There can be a lot of pressure put on divemasters when they are at work. Not only are they responsible for ensuring that all of the customers have a great time onboard the boat as well as the dive. They are responsible for making sure all of the divers are safe, accounted for, and diving within their limits. With all of these things to think about some times a divemaster can overlook a very important thing. Themselves.
This article is inspired by an event that happened at a dive shop in Costa Rica that I got certified as a divemaster with and am currently working as a webmaster for. It wasn’t actually a divemaster, it was a divemaster intern, but it got me thinking about the pressure that is on a divemaster to be able to dive day in and day out.
In this case, a divemaster intern was downplaying a case of ear barotrauma which can happen to anyone on any dive. Whether he had a slight cold and dove with it or whether he just didn’t equalize correctly I’m not sure. Either way, he had mentioned to a friend that his ears were bothering him before he set out diving for the day. Being a 20 something guy I think he probably had a little case of the “I’m invincible” syndrome that many of us have and decided a little ear ache wasn’t going to slow him down.
The diving location in Costa Rica which he was diving was called the Bat Islands. It is notorious for its bull sharks on the dive site “The Big Scare” which is a fairly deep dive (75-100 feet). After completing a dive here his ears again were hurting and he decided to continue his diving on the next scheduled dive.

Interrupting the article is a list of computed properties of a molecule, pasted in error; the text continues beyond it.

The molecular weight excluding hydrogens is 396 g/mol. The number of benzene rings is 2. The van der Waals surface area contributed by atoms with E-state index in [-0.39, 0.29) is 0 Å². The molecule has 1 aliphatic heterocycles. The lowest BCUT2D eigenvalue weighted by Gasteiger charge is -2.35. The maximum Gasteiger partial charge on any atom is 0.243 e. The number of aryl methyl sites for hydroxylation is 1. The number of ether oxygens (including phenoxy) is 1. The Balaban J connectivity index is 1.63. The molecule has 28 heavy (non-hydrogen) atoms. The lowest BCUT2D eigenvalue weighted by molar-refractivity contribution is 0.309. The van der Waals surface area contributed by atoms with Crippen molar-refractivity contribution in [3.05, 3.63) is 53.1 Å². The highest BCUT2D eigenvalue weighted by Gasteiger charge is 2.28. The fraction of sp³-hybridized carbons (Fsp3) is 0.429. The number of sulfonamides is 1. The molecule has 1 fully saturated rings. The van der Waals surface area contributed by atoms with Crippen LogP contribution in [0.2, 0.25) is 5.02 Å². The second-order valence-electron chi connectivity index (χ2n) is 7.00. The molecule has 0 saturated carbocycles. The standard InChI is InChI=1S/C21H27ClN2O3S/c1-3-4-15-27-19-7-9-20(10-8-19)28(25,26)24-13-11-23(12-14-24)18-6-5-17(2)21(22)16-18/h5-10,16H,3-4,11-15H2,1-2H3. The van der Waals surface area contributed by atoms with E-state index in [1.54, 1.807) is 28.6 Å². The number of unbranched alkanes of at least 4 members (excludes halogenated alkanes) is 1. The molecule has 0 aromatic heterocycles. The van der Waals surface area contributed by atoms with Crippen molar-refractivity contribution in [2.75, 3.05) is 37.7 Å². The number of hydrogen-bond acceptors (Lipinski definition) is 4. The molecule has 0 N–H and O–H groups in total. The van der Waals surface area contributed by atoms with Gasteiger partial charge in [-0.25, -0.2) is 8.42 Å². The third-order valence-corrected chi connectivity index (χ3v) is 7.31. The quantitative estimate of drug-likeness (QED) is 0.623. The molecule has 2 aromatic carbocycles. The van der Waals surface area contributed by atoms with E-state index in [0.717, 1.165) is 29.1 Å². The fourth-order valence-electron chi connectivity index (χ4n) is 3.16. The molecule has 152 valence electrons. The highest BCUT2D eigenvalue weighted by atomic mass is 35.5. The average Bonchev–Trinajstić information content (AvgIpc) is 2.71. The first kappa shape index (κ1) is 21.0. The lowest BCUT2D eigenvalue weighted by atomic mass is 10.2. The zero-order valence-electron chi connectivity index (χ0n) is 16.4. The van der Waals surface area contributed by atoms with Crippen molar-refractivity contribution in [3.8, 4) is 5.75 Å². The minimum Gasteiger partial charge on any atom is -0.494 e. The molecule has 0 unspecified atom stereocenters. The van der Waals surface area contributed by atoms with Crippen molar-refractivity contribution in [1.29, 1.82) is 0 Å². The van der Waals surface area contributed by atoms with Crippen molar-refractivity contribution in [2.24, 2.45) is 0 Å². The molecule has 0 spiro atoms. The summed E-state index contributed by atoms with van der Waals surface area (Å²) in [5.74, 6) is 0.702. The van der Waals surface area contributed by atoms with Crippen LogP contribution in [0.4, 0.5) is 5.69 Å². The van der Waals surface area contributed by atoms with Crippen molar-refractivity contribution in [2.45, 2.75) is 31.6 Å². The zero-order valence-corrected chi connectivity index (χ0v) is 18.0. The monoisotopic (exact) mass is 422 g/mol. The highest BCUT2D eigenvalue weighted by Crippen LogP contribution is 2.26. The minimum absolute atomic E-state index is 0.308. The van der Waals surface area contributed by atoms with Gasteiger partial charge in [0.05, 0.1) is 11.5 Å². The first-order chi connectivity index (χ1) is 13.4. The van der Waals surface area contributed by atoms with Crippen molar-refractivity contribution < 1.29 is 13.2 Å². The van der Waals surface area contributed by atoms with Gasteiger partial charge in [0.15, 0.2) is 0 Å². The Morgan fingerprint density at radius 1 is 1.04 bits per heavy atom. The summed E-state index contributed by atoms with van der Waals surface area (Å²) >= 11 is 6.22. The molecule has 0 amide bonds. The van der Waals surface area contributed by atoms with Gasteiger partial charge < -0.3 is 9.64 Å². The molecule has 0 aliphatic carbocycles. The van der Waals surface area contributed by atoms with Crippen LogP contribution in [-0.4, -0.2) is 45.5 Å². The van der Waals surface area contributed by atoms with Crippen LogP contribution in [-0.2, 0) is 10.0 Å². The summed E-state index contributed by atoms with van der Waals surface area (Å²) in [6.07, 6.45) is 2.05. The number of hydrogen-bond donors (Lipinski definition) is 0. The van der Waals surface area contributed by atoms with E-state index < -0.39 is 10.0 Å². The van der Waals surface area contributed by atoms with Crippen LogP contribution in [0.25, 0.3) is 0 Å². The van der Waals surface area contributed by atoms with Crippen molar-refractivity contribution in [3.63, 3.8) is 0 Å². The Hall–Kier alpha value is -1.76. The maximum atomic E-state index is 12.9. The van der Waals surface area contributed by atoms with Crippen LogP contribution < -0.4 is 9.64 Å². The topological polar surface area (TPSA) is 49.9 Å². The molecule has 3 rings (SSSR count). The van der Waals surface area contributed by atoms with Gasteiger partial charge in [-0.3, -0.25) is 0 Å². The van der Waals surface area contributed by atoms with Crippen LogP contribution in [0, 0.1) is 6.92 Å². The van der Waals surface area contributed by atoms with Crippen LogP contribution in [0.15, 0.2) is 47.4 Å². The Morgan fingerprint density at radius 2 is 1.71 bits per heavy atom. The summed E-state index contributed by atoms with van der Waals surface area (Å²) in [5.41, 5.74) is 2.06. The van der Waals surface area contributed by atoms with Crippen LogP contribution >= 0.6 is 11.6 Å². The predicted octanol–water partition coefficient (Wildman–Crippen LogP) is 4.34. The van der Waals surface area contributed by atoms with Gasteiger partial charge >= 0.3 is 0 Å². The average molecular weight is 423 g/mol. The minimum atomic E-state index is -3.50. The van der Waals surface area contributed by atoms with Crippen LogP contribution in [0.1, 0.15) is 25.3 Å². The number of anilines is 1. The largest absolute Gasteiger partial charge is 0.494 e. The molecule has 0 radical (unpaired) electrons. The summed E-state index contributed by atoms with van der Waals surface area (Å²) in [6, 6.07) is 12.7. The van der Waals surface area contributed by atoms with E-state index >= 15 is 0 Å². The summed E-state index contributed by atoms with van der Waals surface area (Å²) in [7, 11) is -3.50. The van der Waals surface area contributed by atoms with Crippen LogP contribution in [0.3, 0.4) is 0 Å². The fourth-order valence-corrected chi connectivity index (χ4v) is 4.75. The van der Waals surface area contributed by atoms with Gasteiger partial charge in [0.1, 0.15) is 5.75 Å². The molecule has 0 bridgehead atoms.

On this dive, “The Black Widow” he completed a dive that his computer showed was well within his decompression limits and surfaced normally without a major incident. Shortly after surfacing the divemaster intern began feeling sick and experiencing symptoms similar to that of decompression sickness.
The boat returned to shore quickly and he was immediately taken to hospital where they recommended putting him into the chamber incase it was a case of Audiovestibular Decompression Sickness. $1800 USD later he was on his way to see another doctor who confirmed that he had actually broken his inner ear drum also called an inner ear barotrauma. This would result in several weeks of antibiotics to fend of infections and absolutely no diving for the foreseeable future. This all because a diver didn’t want to tap out on a dive.
This type of situation gets even more complicated had the diver actually been a divemaster who in many cases is the only one on the vessel who can lead the dive and is paid to do it. If a divemaster pulls the plug on a dive a lot of paying customers will likely do the same and the dive shop is out a bunch of money, customers aren’t happy, and a whole host of other problems. Obviously a sore ear is something that is quite hard to visually confirm without a trip to a doctor so shop managers or owners are often forced to take your word for it.
So my question for all of you divemasters out there is what would you do? I have honestly never experienced any real problems with my ears while diving. While I would like to think that I would be smart enough to pull the plug on a dive I do understand that there is a lot of pressure on you to go through with it if you are the only divemaster onboard.
The truth is, taking a bit of heat from your boss will be short lived compared to the problems that can be associated from popping an ear drum and the recovery that follows. Many divers report that after an injury such as this, their ears never return to the same as they were prior to the injury. So before you go and put your ears and possibly your career at risk, let your boss know as soon as possible if you think there could be a problem with your ears. And last and not least, if a problem arises while on an excursion, don’t push your luck. An ear problem isn’t something that you can push through with toughness. It doesn’t matter if you are a 100 pound bean pole or a 250 pound mixed martial arts fighter, an ear drum will pop. Take care of your ears and your career.